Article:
HOW’D IT WORK? In the late 1980s scientists found long, repeating sequences in bacterial DNA that were the same back-to-front—palindromes, in other words. And between the palindromes: nonsense. At least, that’s what they thought at the time. But the genetic gibberish turned out to be quoted from bacteriophage DNA. Put all that together and you got RNA structures that could target specific DNA sequences in a virus, and a protein that would chop that DNA up, destroying it. It was, in other words, an immune system. The Danish yogurt makers had hit upon a rudimentary way of programming it to hit specific viral targets.

That’s why Charpentier started studying it. “I’m interested in how bacteria cause diseases, and how they can become resistant to antibiotics,” she says. “Initially the goal was to look for this class of small RNAs to find one with a nice regulatory function. Coming to CRISPR was in a way a bit by chance.” It wasn’t crazy to imagine that she’d find a useful enzyme in her work—most of the DNA- and RNA-cutting enzymes used in labs were isolated from organisms found in nature.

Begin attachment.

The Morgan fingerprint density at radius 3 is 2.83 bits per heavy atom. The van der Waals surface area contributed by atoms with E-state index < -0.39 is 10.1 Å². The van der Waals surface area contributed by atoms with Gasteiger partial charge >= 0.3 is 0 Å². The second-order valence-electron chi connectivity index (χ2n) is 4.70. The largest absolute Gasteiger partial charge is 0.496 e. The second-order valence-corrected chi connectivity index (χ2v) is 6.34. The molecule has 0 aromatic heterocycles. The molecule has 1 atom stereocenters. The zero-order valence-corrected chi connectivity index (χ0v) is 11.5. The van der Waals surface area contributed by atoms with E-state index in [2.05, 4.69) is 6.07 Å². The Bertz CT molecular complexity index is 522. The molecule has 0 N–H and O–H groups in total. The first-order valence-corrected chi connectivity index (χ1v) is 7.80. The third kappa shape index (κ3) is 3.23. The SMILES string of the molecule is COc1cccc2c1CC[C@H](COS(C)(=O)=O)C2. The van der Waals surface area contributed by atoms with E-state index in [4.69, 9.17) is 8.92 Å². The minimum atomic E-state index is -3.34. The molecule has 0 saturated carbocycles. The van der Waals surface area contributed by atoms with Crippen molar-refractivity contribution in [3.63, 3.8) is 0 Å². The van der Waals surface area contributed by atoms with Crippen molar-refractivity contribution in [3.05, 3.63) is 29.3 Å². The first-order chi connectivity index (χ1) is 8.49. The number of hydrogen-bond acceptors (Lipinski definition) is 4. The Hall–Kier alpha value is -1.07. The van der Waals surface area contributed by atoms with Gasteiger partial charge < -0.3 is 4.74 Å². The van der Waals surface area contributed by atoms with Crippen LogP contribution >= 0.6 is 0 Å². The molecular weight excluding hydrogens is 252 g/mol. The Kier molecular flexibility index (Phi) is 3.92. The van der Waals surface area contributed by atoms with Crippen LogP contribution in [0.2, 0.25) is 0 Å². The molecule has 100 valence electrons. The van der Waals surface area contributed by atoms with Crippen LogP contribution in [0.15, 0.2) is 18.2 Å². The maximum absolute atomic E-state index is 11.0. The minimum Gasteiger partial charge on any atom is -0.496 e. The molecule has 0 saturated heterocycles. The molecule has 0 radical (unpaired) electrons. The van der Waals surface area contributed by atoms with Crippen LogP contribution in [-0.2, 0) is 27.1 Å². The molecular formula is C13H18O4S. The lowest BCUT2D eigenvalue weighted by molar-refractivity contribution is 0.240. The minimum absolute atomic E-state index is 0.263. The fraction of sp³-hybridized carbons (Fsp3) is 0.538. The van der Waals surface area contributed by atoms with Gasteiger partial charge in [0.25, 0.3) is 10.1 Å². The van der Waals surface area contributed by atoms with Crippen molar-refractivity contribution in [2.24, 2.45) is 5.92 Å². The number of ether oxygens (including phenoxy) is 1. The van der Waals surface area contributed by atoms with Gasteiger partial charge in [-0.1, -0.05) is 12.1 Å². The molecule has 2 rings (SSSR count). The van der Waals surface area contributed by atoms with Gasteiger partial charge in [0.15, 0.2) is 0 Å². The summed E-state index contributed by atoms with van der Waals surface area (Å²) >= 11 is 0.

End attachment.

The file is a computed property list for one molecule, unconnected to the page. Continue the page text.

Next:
The thing was, though, that even the most advanced techniques for cutting-and-pasting DNA and RNA were really tough to use. The two best approaches, “zinc-finger nucleases” and “TALEN,” required the creation of a new, bespoke protein every time, coded to the specific sequence a researcher wanted to cut. “Zinc finger nucleases were originally priced at about $25,000 each. You could do it yourself for a little less, but it extracted a corresponding amount of flesh,” says Church. “TALENs looked easier, but they were particularly hard to engineer biologically. It lasted for about a year, a year and a half, as a fad.”

The RNAi Doudna was working with turned out to have similar problems. Usually you try to engineer a bacterial or insect cell to make protein or RNA. However, you then have to purify the protein or RNA that you want out of all the gunk you don’t. Those methods took a whole skill set, and not everyone had it.